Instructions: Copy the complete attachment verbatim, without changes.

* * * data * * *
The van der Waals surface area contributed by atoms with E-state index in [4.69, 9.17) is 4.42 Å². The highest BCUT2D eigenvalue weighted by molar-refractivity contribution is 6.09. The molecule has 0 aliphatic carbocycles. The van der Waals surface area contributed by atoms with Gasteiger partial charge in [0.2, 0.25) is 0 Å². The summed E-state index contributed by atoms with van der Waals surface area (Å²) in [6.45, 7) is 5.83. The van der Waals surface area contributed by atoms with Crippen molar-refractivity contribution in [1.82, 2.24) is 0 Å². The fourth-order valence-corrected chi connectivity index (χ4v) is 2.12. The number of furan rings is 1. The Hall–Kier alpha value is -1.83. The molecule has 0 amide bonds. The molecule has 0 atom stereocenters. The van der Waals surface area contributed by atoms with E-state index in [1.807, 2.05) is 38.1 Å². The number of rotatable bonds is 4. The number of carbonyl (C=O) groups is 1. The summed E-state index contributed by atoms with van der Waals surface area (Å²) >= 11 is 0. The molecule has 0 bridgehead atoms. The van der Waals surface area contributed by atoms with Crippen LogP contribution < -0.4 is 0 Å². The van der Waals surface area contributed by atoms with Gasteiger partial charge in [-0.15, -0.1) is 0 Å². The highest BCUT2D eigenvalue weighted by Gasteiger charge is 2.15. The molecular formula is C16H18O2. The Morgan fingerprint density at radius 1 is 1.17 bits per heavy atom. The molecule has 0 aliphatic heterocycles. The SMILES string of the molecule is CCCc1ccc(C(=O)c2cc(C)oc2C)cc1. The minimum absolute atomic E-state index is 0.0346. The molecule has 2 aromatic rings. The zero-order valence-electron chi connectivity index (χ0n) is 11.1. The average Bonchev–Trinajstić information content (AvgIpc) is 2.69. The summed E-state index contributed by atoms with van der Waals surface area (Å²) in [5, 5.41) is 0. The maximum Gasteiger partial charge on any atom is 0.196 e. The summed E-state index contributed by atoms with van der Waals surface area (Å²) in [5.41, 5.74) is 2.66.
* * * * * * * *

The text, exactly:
The van der Waals surface area contributed by atoms with E-state index in [4.69, 9.17) is 4.42 Å². The highest BCUT2D eigenvalue weighted by molar-refractivity contribution is 6.09. The molecule has 0 aliphatic carbocycles. The van der Waals surface area contributed by atoms with Gasteiger partial charge in [0.2, 0.25) is 0 Å². The summed E-state index contributed by atoms with van der Waals surface area (Å²) in [6.45, 7) is 5.83. The van der Waals surface area contributed by atoms with Crippen molar-refractivity contribution in [1.82, 2.24) is 0 Å². The fourth-order valence-corrected chi connectivity index (χ4v) is 2.12. The number of furan rings is 1. The Hall–Kier alpha value is -1.83. The molecule has 0 amide bonds. The molecule has 0 atom stereocenters. The van der Waals surface area contributed by atoms with E-state index in [1.807, 2.05) is 38.1 Å². The number of rotatable bonds is 4. The number of carbonyl (C=O) groups is 1. The summed E-state index contributed by atoms with van der Waals surface area (Å²) >= 11 is 0. The molecule has 0 bridgehead atoms. The van der Waals surface area contributed by atoms with Crippen LogP contribution < -0.4 is 0 Å². The van der Waals surface area contributed by atoms with Gasteiger partial charge in [-0.15, -0.1) is 0 Å². The highest BCUT2D eigenvalue weighted by Gasteiger charge is 2.15. The molecular formula is C16H18O2. The Morgan fingerprint density at radius 1 is 1.17 bits per heavy atom. The molecule has 0 aliphatic heterocycles. The SMILES string of the molecule is CCCc1ccc(C(=O)c2cc(C)oc2C)cc1. The minimum absolute atomic E-state index is 0.0346. The molecule has 2 aromatic rings. The zero-order valence-electron chi connectivity index (χ0n) is 11.1. The average Bonchev–Trinajstić information content (AvgIpc) is 2.69. The summed E-state index contributed by atoms with van der Waals surface area (Å²) in [5, 5.41) is 0. The maximum Gasteiger partial charge on any atom is 0.196 e. The summed E-state index contributed by atoms with van der Waals surface area (Å²) in [5.41, 5.74) is 2.66.